As explained last week, some critics claim that Latter-day Saints reject reason and rationale in favor of “emotion” when forming and maintaining their testimonies. I noted that if members followed the counsel of the scriptures, their testimonies would be based on what their heart and mind tell them is true. Spiritual impressions are much more than mere emotions.
I also pointed out that, ironically, many critics (especially the more vocal and angry critics) reject the restored gospel for emotional reasons as well.
Scientists have known for many years that all people rely on emotion when making important decisions. In a 2006 study by Emory University, for instance, committed Democrats and Republicans both generally relied on emotion rather than reason when evaluating information that challenged their political views.
When brain activity was measured from test subjects who were asked to evaluate negative information, researchers found that the emotional centers of the brain (rather than the reasoning centers) were more predominately engaged.
Once the test subjects “had come to conclusions that fit their underlying beliefs — essentially finding ways to ignore information that could not be rationally discounted — the brain circuits that mediate negative emotions like sadness and disgust were turned off, while the circuits involved in behavior reward were strongly activated,” almost like what is “seen when addicts get a dose of a drug.” As one of the researchers explained, everyone from politicians to scientists reasons with emotionally based judgments when they have a vested interest in how to interpret the “facts” (cited in "Shaken Faith Syndrome," 6-7).
Although members who leave the faith do so for a variety of reasons, it’s accurate to say that a number of those who leave the church are precipitated by emotional reasons — such as pride, feeling offended, feeling that God did not follow through on expected promises, or even feelings of betrayal (more on this in a later issue). When a member leaves for emotional reasons they often try to sustain their decision with intellectual “evidences.”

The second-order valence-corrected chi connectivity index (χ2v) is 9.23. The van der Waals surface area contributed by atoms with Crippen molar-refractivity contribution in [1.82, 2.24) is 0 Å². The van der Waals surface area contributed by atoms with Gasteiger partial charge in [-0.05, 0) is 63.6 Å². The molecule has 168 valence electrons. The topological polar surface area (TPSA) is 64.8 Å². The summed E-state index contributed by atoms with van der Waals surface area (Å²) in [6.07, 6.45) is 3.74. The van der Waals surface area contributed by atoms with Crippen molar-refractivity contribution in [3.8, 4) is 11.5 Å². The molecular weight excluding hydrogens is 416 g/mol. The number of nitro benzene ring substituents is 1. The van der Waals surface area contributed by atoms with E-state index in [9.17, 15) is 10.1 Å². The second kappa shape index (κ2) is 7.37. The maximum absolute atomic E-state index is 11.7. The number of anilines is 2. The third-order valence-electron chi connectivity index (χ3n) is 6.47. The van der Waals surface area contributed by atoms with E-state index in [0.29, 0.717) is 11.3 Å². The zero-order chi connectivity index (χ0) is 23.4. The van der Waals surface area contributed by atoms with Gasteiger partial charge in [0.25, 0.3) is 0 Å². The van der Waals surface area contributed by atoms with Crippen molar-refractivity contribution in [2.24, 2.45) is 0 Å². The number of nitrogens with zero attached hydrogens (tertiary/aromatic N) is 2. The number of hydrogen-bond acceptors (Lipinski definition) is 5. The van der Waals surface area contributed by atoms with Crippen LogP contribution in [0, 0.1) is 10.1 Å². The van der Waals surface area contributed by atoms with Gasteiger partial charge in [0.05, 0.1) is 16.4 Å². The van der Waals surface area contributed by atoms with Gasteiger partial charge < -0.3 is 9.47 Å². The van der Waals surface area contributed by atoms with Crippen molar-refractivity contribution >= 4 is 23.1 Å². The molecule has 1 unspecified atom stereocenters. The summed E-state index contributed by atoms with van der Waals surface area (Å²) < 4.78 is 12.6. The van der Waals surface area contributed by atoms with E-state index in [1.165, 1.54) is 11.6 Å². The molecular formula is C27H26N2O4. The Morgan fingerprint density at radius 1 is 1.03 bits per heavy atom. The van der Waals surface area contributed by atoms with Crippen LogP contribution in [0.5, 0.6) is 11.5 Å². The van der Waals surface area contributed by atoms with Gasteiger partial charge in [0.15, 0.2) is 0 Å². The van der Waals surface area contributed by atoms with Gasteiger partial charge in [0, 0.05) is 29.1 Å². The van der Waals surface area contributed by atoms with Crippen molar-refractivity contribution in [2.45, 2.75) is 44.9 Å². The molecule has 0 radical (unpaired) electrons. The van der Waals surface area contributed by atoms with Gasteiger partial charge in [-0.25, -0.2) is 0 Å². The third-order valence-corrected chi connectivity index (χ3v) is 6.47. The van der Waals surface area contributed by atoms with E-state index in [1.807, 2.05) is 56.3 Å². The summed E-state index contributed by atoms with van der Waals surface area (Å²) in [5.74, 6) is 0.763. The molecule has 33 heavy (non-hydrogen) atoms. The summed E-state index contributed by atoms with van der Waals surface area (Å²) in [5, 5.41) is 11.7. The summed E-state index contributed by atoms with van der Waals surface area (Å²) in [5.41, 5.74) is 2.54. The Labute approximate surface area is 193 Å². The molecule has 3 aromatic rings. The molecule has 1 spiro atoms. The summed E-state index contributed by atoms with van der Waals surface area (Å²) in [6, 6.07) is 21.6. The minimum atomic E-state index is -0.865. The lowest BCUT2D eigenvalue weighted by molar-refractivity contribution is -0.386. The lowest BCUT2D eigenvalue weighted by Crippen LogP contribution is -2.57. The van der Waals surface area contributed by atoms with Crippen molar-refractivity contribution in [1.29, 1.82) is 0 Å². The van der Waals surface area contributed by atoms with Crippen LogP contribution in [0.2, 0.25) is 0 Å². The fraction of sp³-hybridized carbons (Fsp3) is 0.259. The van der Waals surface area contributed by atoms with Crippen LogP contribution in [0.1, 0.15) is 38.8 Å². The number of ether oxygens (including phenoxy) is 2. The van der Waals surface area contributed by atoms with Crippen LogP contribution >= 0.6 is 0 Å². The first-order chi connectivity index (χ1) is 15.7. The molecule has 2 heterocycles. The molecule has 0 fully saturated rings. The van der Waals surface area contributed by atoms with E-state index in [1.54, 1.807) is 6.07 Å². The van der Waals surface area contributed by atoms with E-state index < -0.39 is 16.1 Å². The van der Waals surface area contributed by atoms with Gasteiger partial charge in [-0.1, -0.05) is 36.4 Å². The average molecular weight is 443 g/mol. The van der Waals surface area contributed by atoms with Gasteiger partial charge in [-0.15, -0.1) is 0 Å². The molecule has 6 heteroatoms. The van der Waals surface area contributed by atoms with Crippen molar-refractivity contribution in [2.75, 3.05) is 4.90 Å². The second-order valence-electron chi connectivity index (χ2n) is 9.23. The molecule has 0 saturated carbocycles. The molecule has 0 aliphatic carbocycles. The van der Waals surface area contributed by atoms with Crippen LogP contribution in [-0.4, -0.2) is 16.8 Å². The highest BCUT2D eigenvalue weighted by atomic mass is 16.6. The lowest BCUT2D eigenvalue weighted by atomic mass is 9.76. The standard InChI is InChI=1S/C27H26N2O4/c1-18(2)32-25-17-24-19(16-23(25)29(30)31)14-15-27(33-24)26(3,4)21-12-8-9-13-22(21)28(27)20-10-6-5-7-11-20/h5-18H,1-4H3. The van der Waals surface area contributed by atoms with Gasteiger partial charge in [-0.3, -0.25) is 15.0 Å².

Several critics who write contra-LDS material, for example, began their journey out of the church for emotional reasons. One critic’s marriage fell apart, and he wondered how God could allow this to happen. Another critic lost faith when a close friend was tragically killed, and he couldn’t understand how a loving God would have allowed it.
Once they were hurt emotionally and formed emotion-based reasons for their belief that God didn’t exist, they began looking for intellectual ammo to support their already-determined conclusions. As one critic wrote:
“I left before I knew of any historical issues. I left because I didn’t want to worship a God with such an ego that He demanded worship, and needed so many silly rituals and ordinances. … I also didn’t like the idea of a God who would speak directly to old white guys and not me.”
In a 2008 FAIR blog, I quoted several ex-Mormon critics and how their emotional distaste for the church could outweigh any evidential support for the church. Some ex-members frankly bragged to each other that no amount of secular evidence or proof could convert them back to the church.
Because they have already decided that the church isn’t true, all evidence in favor of Mormonism is discounted, brushed away, twisted or ignored. Their emotional conclusions help guide their interpretation of all data as evidence which dismisses Mormonism.
A few weeks ago I stated that some critics would reject the church even if there was indisputable proof that it was true. While this statement may seem like mere hyperbole, the fact is that according to a 2001 informal poll of nearly 400 ex-Mormons, more than half said “nothing” could open the door for their return to Mormonism regardless of any new information that could come forth (cited in "Shaken Faith Syndrome," 13).
It’s ironic to see that some ex-members and critics who claim to reject the church for purely intellectual reasons actually dismiss LDS intellectual arguments with the wave of a hand for non-intellectual reasons. The simple truth is, there are often complex factors involved with “belief.”
Michael R. Ash is on the management team for FAIR (the Foundation for Apologetic Information and Research FAIRLDS.org) and is the author of "Shaken Faith Syndrome: Strengthening One's Testimony In the Face of Criticism and Doubt" (ShakenFaithSyndrome.com) and "Of Faith and Reason: 80 Evidences Supporting the Prophet Joseph Smith" (OfFaithandReason.com). Michael's column, "Challenging Issues, Keeping the Faith," appears Mondays on MormonTimes.com.
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